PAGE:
By Joyce Lee
SEOUL (Reuters) - Samsung Electronics Co Ltd set out to wipe the slate clean in New York on Wednesday with a new Galaxy Note 8 phablet, hoping features such as dual rear cameras and its biggest-ever screen will extinguish memories of its fire-prone predecessor.
The world's largest smartphone maker by market share has put safety at the center of a phone-cum-tablet that is likely to compete for pre-holiday season sales with a widely expected 10th anniversary iPhone from U.S. rival Apple Inc.
The unveiling comes five months after the release of the Galaxy S8 smartphone. Analysts said brisk sales of that device indicate recovery in Samsung's standing, after battery fires prompted the October withdrawal of the Galaxy Note 7 just two months into sales at an opportunity cost of $5.48 billion.
The fires briefly lost Samsung its number one rank, showed data from researcher Counterpoint. It has since regained ground, with Strategy Analytics putting its April-June share at 22 percent - more than Apple and China's Huawei Technologies Co Ltd [HWT.UL] combined.
Cumulative sales of the S8 and S8+, released in the period, were 15 percent over those of the S7, Samsung said in July.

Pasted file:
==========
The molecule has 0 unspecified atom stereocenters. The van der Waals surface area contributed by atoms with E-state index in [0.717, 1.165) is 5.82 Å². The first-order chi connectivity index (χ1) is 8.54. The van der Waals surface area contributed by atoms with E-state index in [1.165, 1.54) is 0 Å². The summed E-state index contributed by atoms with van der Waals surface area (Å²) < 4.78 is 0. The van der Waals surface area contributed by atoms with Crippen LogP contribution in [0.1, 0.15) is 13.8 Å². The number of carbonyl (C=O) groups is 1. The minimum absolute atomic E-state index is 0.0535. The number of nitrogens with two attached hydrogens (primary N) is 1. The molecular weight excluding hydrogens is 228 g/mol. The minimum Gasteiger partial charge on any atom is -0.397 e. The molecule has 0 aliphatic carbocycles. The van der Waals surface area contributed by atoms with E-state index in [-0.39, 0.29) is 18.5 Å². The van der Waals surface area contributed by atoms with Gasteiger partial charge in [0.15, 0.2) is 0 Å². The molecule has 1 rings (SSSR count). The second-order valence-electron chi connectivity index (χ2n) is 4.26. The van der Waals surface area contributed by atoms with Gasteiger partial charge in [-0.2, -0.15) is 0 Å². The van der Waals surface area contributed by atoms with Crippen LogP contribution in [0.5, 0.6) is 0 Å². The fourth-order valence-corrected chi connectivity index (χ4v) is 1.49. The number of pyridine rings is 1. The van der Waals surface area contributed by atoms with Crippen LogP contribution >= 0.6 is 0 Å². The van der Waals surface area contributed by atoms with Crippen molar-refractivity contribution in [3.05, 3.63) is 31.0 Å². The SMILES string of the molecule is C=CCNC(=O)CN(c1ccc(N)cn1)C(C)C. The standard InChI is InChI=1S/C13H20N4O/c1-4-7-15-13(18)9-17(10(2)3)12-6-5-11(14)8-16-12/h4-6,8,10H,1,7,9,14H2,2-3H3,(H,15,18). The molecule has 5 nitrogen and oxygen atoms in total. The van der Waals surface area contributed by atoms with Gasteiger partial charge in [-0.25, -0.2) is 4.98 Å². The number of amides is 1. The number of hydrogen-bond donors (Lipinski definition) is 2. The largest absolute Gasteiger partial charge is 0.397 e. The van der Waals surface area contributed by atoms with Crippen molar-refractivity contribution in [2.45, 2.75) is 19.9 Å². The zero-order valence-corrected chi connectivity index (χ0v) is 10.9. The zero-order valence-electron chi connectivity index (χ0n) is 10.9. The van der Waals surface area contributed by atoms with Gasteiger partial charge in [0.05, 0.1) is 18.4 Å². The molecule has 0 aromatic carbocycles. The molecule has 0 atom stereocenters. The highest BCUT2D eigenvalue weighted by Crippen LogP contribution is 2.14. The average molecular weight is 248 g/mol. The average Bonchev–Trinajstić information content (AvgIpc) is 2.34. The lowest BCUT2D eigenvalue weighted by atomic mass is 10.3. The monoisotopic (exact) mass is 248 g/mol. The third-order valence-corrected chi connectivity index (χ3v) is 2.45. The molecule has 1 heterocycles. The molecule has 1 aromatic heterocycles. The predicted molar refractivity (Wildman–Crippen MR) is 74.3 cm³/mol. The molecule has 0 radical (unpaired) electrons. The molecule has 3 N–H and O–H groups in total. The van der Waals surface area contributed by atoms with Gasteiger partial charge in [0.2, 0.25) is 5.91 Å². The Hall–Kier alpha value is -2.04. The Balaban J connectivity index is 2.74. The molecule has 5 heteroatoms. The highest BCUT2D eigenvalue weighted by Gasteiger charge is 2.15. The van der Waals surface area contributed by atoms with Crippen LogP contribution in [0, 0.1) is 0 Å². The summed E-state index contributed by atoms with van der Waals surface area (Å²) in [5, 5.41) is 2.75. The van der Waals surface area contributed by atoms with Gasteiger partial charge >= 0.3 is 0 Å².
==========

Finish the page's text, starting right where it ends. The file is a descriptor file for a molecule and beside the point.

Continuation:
Samsung's Note series usually sport bigger screens than the S series and come equipped with a removable stylus. The trademark curved screen of the latest incarnation measures 6.3 inches corner to corner, a mere 0.1 inch bigger than the S8+.
The South Korean firm has been a principle driver of growth in handsets with 6 inch-plus screens, a category which Strategy Analytics expects to grow 10 times faster than the overall market next year.
Samsung has also installed dual rear cameras on a handset for the first time, adding the Note 8 to a trend which promises improved photographic control and picture quality.
Other features include security technology, such as facial recognition and fingerprint and iris scanning, and artificial intelligence in the form of Samsung's Bixby voice-command assistant.
The Note 8 will be sold from mid-September, Samsung said, without elaborating on place or price.
(Reporting by Joyce Lee; Editing by Christopher Cushing)